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Genetic diversity in two Plasmodium vivax protein ligands for reticulocyte invasion.

A new interesting article has been published in PLoS Negl Trop Dis. 2018 Oct 22;12(10):e0006555. doi: 10.1371/journal.pntd.0006555. [Epub ahead of print] and titled:

Genetic diversity in two Plasmodium vivax protein ligands for reticulocyte invasion.

Authors of this article are:

Roesch C, Popovici J, Bin S, Run V, Kim S, Ramboarina S, Rakotomalala E, Rakotoarison RL, Rasoloharimanana T, Andriamanantena Z, Kumar A, Guillotte-Blisnick M, Huon C, Serre D, Chitnis CE, Vigan-Womas I, Menard D.

A summary of the article is shown below:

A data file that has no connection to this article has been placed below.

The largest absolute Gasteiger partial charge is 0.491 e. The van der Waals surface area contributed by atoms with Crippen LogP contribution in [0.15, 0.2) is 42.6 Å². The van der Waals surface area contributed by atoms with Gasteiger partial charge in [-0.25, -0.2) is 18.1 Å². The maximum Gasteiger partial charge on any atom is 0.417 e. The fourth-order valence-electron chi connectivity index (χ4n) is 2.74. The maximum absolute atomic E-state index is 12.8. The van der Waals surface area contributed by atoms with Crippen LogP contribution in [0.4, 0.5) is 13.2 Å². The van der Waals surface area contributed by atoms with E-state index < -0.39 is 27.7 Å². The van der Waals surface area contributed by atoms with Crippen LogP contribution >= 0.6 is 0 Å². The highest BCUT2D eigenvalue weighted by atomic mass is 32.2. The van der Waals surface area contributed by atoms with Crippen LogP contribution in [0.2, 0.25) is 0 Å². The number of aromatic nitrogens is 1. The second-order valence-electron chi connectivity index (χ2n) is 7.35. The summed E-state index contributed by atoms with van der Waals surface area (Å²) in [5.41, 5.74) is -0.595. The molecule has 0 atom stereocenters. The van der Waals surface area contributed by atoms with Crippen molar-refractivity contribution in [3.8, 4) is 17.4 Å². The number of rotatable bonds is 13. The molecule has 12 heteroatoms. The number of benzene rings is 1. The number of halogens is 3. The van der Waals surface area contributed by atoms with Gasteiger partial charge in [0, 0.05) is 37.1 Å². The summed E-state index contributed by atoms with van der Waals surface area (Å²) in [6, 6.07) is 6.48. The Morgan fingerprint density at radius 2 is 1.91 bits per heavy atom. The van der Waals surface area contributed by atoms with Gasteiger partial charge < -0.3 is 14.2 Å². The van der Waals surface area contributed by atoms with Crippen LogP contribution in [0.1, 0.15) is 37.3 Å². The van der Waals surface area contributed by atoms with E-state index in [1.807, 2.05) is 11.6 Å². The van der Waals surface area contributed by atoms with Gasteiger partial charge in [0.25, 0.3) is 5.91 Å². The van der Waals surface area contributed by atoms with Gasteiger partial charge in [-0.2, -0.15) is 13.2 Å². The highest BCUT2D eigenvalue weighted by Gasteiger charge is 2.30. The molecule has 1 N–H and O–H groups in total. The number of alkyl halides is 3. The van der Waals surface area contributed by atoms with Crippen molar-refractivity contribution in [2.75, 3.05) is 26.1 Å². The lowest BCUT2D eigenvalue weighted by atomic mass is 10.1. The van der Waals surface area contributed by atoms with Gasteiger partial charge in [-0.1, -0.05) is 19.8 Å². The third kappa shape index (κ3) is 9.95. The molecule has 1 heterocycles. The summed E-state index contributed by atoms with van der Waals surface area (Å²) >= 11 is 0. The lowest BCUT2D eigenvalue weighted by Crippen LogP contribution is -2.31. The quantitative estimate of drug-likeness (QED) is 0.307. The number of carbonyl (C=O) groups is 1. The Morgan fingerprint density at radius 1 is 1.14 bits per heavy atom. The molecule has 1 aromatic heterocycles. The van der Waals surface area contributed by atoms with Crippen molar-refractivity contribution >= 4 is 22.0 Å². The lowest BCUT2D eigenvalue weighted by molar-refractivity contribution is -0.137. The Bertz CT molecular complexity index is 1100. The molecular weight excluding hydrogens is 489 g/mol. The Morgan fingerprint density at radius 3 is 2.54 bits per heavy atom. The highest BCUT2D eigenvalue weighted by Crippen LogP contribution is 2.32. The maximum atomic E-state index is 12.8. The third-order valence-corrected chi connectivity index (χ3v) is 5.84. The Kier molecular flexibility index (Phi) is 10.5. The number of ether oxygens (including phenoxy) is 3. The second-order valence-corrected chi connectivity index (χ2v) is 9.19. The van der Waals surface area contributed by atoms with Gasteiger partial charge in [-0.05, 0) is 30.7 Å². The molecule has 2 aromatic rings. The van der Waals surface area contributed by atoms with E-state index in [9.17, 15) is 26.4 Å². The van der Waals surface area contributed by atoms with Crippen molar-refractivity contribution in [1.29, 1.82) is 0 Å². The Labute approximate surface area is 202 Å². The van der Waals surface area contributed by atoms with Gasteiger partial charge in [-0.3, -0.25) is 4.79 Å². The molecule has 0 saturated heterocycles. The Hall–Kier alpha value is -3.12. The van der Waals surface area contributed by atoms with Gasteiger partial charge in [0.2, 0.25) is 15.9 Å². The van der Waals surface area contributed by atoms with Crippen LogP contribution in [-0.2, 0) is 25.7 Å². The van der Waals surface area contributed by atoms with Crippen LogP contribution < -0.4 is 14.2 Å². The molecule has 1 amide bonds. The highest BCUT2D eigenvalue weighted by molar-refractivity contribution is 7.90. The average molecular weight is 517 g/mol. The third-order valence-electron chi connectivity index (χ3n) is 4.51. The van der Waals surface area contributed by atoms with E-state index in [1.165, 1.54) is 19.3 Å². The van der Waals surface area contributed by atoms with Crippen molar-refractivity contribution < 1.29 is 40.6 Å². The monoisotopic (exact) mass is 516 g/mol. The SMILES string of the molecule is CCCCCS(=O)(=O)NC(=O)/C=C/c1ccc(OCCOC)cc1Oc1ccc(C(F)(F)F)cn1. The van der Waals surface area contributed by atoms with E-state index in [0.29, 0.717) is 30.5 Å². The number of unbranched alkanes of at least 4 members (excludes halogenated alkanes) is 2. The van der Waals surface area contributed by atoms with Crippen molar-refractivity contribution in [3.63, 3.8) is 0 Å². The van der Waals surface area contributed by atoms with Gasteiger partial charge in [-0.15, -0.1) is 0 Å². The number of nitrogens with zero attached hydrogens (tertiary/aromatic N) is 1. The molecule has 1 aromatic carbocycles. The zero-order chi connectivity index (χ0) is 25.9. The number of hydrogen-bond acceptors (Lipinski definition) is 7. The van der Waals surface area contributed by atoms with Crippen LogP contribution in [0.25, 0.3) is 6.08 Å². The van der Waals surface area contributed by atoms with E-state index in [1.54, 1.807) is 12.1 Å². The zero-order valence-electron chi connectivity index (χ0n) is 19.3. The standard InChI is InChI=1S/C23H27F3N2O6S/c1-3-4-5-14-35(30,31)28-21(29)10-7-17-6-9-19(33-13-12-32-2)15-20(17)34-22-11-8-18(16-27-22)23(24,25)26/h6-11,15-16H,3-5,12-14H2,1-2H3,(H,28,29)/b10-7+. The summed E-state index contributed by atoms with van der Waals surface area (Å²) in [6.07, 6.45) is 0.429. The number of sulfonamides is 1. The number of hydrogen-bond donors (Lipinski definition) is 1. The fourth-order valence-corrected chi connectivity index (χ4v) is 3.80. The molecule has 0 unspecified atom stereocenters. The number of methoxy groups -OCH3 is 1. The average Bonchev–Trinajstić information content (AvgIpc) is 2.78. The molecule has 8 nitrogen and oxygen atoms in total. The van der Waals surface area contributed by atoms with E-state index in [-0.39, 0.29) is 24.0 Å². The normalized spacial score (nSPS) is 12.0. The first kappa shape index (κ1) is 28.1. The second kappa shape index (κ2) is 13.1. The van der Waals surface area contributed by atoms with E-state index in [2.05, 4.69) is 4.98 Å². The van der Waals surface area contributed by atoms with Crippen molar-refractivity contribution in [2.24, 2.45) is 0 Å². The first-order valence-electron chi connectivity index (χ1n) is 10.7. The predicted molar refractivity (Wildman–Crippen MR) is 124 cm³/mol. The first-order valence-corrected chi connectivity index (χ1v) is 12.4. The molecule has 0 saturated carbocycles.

The interaction between Plasmodium vivax Duffy binding protein (PvDBP) and Duffy antigen receptor for chemokines (DARC) has been described as critical for the invasion of human reticulocytes, although increasing reports of P. vivax infections in Duffy-negative individuals questions its unique role. To investigate the genetic diversity of the two main protein ligands for reticulocyte invasion, PvDBP and P. vivax Erythrocyte Binding Protein (PvEBP), we analyzed 458 isolates collected in Cambodia and Madagascar from individuals genotyped as Duffy-positive. First, we observed a high proportion of isolates with multiple copies PvEBP from Madagascar (56%) where Duffy negative and positive individuals coexist compared to Cambodia (19%) where Duffy-negative population is virtually absent. Whether the gene amplification observed is responsible for alternate invasion pathways remains to be tested. Second, we found that the PvEBP gene was less diverse than PvDBP gene (12 vs. 33 alleles) but provided evidence for an excess of nonsynonymous mutations with the complete absence of synonymous mutations. This finding reveals that PvEBP is under strong diversifying selection, and confirms the importance of this protein ligand in the invasion process of the human reticulocytes and as a target of acquired immunity. These observations highlight how genomic changes in parasite ligands improve the fitness of P. vivax isolates in the face of immune pressure and receptor polymorphisms.

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